CD Review

Uranium 235 - "Cultural Minority"

By Marcus Pan

Cultural MinorityUranium 235 is some expensive stuff. I looked it up today - isotope 235U is $57 per gram - and that's the best price I could find. So if you want to be irradiated by uranium 235, swing by Oak Ridge National Labs and pick up a gram. Helluva high so I hear.

Or, instead, you can pick up the debut release by a band with the same name. Uranium 235's Cultural Minority is strong, bone-crushing industrial mixed with techno style and synth-pop keyboards. The effect is just as irradiating and it's a helluva lot cheaper. Less of a health risk, too - nobody's proven that the work of Shane (vocals, guitar), Jimmy (bass), Matt (guitar), Rob (drums) and Chris (keyboard) is carcinogenic. So hell with the laboratory - stomping around to damn good music is a lot more fun than watching your cells mutate.

Cultural Minority is a pretty heavy record. It goes from the techno-slam sound of Radio Shut Down with it's deep bass and growling guitar - and super-heavy thrash slam break in at the forefront. Then there's the more 80's synth-pop style of Stimulation with its clapping rhythm and keyboard licks that remind me of Flock of Seagulls or Men Without Hats. There's also the acid-laced, screaming barrage that is God Thing. Uranium 235 take techno, synth-pop and industrial guitars and put it all together to create some of the most well-done, stompingly fun music I've come across in a while. Remember when I said that every month or so I get a CD that's just so good it makes writing 50 reviews of bad shit worth it? Uranium 235's Cultural Minority is this month's winner.

Uranium 235 have spent more than half of their time together touring throughout the US, Canada and even Europe. They've been seen with the likes of The Misfits, Fear Factory, MotorHead, Spahn Ranch - and quite a few other big name rivetheads and rockers. Signed to Mystic Records in the US, Cultural Minority has also been picked up and redistroed by Crown/Nippon in Japan and Polygram in the UK. Quite an upstart by this five-member techno-industrial barrage, wouldn't you say? It's rare when a debut CD is picked up so quickly for redistribution offshore.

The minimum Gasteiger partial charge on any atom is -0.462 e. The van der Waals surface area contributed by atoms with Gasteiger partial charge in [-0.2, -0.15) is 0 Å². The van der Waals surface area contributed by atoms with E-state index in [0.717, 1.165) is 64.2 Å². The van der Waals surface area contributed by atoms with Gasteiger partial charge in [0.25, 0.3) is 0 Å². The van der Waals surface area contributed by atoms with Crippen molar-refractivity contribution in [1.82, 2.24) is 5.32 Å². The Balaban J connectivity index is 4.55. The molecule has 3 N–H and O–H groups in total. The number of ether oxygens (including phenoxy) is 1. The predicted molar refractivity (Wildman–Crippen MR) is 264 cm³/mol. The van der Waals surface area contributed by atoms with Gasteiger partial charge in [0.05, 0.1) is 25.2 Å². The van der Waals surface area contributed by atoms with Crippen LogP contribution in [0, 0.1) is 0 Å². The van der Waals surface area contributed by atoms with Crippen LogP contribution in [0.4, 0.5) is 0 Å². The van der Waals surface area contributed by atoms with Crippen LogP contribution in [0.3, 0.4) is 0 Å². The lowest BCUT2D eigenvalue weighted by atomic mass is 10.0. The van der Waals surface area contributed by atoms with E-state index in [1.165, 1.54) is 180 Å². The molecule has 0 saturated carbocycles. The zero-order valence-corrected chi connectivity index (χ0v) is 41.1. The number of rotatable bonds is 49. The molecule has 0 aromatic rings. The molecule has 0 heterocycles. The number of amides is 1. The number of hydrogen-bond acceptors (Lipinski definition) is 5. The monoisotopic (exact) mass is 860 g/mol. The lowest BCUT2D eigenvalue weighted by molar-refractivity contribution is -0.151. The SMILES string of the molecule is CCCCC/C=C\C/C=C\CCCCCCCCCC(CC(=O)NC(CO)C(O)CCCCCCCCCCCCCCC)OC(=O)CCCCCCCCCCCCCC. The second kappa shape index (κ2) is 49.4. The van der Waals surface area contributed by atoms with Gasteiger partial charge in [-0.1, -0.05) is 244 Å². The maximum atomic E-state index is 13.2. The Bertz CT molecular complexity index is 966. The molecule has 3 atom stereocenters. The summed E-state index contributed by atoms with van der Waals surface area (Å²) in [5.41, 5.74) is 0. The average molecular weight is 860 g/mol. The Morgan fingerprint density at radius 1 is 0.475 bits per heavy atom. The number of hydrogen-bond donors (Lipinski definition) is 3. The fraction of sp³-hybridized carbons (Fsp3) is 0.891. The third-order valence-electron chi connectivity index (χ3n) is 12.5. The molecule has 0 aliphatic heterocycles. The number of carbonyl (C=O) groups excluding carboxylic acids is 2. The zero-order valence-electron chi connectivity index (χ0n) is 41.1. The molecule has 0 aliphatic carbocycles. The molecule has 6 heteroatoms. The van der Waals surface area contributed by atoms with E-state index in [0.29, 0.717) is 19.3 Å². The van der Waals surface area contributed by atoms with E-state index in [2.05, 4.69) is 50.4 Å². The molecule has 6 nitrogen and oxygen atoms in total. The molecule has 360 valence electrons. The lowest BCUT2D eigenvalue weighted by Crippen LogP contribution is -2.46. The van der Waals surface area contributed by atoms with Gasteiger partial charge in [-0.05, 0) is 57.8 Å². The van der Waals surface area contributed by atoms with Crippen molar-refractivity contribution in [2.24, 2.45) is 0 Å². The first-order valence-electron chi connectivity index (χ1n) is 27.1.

Uranium 235Highlight tracks for the album include the sixth, Walk On Through. Here U-235 combine elements of techno-rhythms and industrial-strength chunky guitars. The vocals hover between growl and spoken - at least until the chorus. Surprisingly enough Shane, while able to scream his nuts off when necessary to get a point across, can also hold a tune somewhat. The track is laden with spacey samples and the guitars are well-controlled and complimentary to this. Very well done overall. Another highlight is U-235's synth-pop hit, Stimulation. A fast paced song with complicated rhythms and guitars that scratch-riff in the background - the keyboards and rhythm are the focal point here. Very danceable - and, I imagine, very fun to do so. I haven't had the pleasure of having this one blasted through club speakers in my presence yet.

For those who like the Ministry-like chunky guitar thing, make sure you check out track four - God Thing. This song is heavy and blasting, the guitars a focal point of the sound. Vocals are metal-tinged and scratchy. Some of the best industrial metal I've heard since Rammstein came across on the soundtrack boat. The last track I want to bring about, though there's something good to be said about all of them, is track eleven. Here lies my favorite song on the whole album - and surprise! It's a cover. I lavished the cover of this one that appeared on Nod's Tacklebox Of Fun in another review recently, but U-235's version of You Spin Me Round is fucking brilliant. It's got the perfect amount of ethereal keyboards, the perfect touch of thrash guitar and an amazing vocal track. It's just awesome - especially when they slip into Tainted Love as a breakdown point. Goddamn cover is better than the original - well, almost.

Uranium 235 will irradiate through you until you are swallowed by their heavy guitars, techno rhythms and industrial overhead. Sure I have my preferences, but I will stomp to any song on this album if I'm lucky enough to encounter it on the floor. These guys kick ass. Flawless production, too. A debut release picked up by three major record labels since its release in 1998? Spin this one right round, do it loud and put on your big boots - you'll know why. Better than the isotope…

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